x Abu Dhabi, UAEThursday 27 July 2017

China 'executes interpreter' for leak

Report claims translator revealed confidential conversation records between Hu Jintao and Kim Jong-il to South Korea.

Lee Young-sil (L), 61, and her husband Song Seok-won, 64, mourn in front of the gravestone of her father Lee Bae-geun, a soldier who died in 1952 during the 1950-53 Korean War, at the National Cemetery in Seoul to mark the 60th anniversary of the outbreak of the war June 25, 2010. North Korea has issued a no-sail warning off the west coast of the Korean Peninsula in what South Korean officials said on Friday was likely part of routine military drills, amid heightened antagonism between the rivals.
Lee Young-sil (L), 61, and her husband Song Seok-won, 64, mourn in front of the gravestone of her father Lee Bae-geun, a soldier who died in 1952 during the 1950-53 Korean War, at the National Cemetery in Seoul to mark the 60th anniversary of the outbreak of the war June 25, 2010. North Korea has issued a no-sail warning off the west coast of the Korean Peninsula in what South Korean officials said on Friday was likely part of routine military drills, amid heightened antagonism between the rivals.

BEIJING // An interpreter for the Chinese president, Hu Jintao, was executed for divulging the content of conversations between the president and North Korean leader Kim Jong-il to South Korea, a Hong Kong newspaper reported.

The Apple Daily said on Wednesday that Mr Hu's interpreter, Zhang Liucheng, was found to have worked as a spy for South Korea, and was subsequently executed, citing a report in External Reference, a monthly publication edited by He Pin, a prominent US-based dissident and expert on Chinese internal political affairs. Mr Zhang "revealed confidential conversation records between Hu Jintao and Kim Jong-il", according to the article.

But some China analysts disputed the credibility of the report. Lu Chao, a Chinese expert on North Korea at the Liaoning Academy of Social Sciences "I often find [Apple Daily's] reports lack credibility. It's likely the same this time," said . One South Korean analyst said Mr Zhang had in fact been executed, but that he had been killed several years ago.

But Yang Moo-jin, an expert on East Asian security at Seoul's University of North Korean Studies, pointed out that a death sentence for espionage is rare in China. Koh Yu-hwan, a professor of North Korea studies at Seoul's Dongguk University, added: "If the report of the execution were true, then there might be other reasons we don't know yet." The report came at a sensitive time for China, which has been the target of international criticism for shielding North Korea from sanctions for its sinking of a South Korean navy ship in March.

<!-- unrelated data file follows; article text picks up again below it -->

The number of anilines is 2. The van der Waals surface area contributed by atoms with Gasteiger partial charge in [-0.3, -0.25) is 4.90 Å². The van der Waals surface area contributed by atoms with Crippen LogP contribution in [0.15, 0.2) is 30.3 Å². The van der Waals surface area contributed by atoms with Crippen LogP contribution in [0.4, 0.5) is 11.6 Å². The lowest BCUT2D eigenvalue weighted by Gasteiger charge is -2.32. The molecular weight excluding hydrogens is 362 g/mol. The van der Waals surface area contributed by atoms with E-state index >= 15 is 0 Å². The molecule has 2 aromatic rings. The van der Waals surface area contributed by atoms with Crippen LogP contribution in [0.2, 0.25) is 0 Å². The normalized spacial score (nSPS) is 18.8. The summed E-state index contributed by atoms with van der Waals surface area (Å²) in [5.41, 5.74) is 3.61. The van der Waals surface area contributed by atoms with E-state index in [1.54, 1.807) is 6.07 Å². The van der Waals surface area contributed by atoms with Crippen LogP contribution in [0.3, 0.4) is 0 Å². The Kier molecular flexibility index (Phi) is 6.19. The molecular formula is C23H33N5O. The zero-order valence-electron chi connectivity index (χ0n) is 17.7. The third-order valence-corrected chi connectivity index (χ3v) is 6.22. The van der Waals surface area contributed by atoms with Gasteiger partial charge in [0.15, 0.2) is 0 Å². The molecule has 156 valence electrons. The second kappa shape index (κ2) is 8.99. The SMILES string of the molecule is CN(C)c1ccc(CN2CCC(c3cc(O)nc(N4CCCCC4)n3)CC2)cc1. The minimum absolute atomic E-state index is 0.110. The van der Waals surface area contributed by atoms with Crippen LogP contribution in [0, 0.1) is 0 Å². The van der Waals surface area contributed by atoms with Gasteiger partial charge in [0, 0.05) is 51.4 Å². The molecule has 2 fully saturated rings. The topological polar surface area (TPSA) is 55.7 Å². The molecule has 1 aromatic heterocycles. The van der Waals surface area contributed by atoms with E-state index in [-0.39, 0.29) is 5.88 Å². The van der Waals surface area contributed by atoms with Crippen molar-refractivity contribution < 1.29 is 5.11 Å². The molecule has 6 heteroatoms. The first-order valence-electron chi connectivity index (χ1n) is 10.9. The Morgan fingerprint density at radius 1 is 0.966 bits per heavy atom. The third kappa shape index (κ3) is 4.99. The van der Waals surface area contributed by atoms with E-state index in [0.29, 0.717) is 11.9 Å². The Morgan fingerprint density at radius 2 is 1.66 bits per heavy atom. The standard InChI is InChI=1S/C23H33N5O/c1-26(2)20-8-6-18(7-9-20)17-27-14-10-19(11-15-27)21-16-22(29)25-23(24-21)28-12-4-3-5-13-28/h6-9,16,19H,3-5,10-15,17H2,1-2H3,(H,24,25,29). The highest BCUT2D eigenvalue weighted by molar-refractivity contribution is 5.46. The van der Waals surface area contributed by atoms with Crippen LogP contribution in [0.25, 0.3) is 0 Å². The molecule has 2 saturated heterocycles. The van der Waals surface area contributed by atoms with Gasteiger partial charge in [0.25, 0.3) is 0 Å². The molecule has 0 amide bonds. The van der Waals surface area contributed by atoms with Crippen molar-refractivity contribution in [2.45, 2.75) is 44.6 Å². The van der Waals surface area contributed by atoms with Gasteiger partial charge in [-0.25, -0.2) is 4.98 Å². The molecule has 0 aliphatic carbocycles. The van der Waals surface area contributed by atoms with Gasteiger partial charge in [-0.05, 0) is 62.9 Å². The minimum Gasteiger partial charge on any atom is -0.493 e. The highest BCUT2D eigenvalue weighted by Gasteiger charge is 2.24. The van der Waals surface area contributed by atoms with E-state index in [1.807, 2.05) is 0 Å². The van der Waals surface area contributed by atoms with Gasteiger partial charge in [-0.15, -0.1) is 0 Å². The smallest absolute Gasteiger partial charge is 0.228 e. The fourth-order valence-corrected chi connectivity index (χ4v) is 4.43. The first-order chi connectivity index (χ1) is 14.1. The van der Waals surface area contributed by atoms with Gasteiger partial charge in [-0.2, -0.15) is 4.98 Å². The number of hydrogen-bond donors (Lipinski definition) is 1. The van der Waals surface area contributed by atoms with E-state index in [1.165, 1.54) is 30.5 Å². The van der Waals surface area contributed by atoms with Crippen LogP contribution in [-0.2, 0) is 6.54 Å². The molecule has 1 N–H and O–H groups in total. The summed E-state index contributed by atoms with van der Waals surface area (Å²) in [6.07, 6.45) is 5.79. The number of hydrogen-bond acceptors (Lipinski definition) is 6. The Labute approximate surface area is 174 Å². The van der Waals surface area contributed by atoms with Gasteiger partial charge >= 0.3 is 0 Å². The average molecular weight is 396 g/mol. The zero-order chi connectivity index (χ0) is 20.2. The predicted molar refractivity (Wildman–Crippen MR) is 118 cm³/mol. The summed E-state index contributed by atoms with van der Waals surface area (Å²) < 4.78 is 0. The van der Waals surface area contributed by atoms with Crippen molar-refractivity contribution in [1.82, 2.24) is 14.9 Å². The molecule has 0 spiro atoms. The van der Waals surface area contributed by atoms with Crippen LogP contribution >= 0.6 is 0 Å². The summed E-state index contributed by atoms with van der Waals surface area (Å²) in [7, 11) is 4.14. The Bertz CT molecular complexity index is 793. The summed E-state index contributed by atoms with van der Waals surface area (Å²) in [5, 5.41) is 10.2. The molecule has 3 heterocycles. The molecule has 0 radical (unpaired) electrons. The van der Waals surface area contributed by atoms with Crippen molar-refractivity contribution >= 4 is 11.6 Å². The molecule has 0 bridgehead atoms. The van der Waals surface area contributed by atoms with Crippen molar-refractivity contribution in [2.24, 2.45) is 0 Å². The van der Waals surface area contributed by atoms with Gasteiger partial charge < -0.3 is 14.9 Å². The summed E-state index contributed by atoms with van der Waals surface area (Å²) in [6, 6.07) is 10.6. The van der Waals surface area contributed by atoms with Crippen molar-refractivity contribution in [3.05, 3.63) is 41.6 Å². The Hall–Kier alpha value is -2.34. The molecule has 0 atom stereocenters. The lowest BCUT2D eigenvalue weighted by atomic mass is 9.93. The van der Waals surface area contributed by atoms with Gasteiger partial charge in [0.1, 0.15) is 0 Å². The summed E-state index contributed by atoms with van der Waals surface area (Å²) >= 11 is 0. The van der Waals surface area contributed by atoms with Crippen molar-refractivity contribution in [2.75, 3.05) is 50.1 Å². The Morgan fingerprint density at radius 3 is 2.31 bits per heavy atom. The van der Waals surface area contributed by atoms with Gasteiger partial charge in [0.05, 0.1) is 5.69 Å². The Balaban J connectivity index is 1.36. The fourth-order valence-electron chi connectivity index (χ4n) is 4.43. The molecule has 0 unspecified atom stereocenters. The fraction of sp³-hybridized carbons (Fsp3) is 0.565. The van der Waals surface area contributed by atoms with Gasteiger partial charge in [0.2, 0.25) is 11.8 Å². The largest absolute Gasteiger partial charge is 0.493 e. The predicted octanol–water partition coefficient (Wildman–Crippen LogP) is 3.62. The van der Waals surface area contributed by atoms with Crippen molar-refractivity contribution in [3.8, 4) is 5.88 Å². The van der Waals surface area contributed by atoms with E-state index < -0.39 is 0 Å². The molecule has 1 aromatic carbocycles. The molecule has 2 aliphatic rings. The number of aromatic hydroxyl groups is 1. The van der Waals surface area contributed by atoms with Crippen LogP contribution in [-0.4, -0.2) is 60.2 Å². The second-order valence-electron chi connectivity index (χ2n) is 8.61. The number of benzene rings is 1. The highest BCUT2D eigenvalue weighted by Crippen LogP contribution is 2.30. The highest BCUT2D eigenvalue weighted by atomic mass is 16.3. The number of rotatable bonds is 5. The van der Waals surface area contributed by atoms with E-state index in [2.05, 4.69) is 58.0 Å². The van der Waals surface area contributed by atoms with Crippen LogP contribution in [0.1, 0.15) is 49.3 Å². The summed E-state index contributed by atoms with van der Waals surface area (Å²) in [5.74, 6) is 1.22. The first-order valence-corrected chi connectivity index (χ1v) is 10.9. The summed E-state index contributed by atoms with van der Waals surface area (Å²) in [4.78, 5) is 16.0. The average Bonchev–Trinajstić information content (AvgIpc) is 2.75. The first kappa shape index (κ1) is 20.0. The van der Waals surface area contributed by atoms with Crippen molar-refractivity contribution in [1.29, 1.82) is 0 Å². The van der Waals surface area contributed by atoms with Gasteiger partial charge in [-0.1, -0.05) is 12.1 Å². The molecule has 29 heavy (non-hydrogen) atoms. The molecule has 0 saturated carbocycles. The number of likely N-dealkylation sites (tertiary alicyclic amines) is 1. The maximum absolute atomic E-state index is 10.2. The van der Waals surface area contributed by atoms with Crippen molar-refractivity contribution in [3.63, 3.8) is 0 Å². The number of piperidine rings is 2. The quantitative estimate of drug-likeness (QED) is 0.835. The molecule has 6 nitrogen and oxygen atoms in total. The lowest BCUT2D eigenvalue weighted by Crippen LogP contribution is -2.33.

The news of the alleged execution drew considerable media attention in South Korea. While China's state-controlled media are silent, news of the report is spreading on Chinese blogs and web forums in such major portals as Sohu.com and China's largest online discussion forum, Tianya. Media outlets in Hong Kong are freer than those on the mainland as Beijing offers more liberty to Hong Kong's media in its "one country, two systems" policy.

Mr Zhang served as the deputy director of the Koreas Division at the International Department of the Communist Party of China. The department is the primary body in China that handled the logistics of Mr Kim's visit to China. Mr Zhang was not the translator in the summit between Mr Hu and Mr Kim in May. Mr Hu became "furious" about the incident, the Apple Daily report said, but because of the sensitivity of the issue, and to keep China's relationship with South Korea on an even keel, Beijing carried out Mr Zhang's execution in secret.

Mr Zhang was arrested during an ongoing anti-spy operation by the ministry of public security - named Operation Spring Sunshine - which primarily deals with counter-intelligence activities by Japan, South Korea and the North, the report said. The operation has previously uncovered other cases of espionage by China's neighbours. These include Li Dunqiu, a researcher with the State Council, China's government cabinet, who reportedly handed over state secrets to North Korea.

In another case in 2007, Wang Qing, a colonel with China's People's Liberation Army, was executed for selling military secrets to Japan, Apple Daily reported. In the same year, Yu Jiafu, the foreign affairs bureau chief at Xinhua news agency, was arrested by the state security agency for distributing state secrets to Japanese and South Korean diplomats. foreigndesk@thenational.ae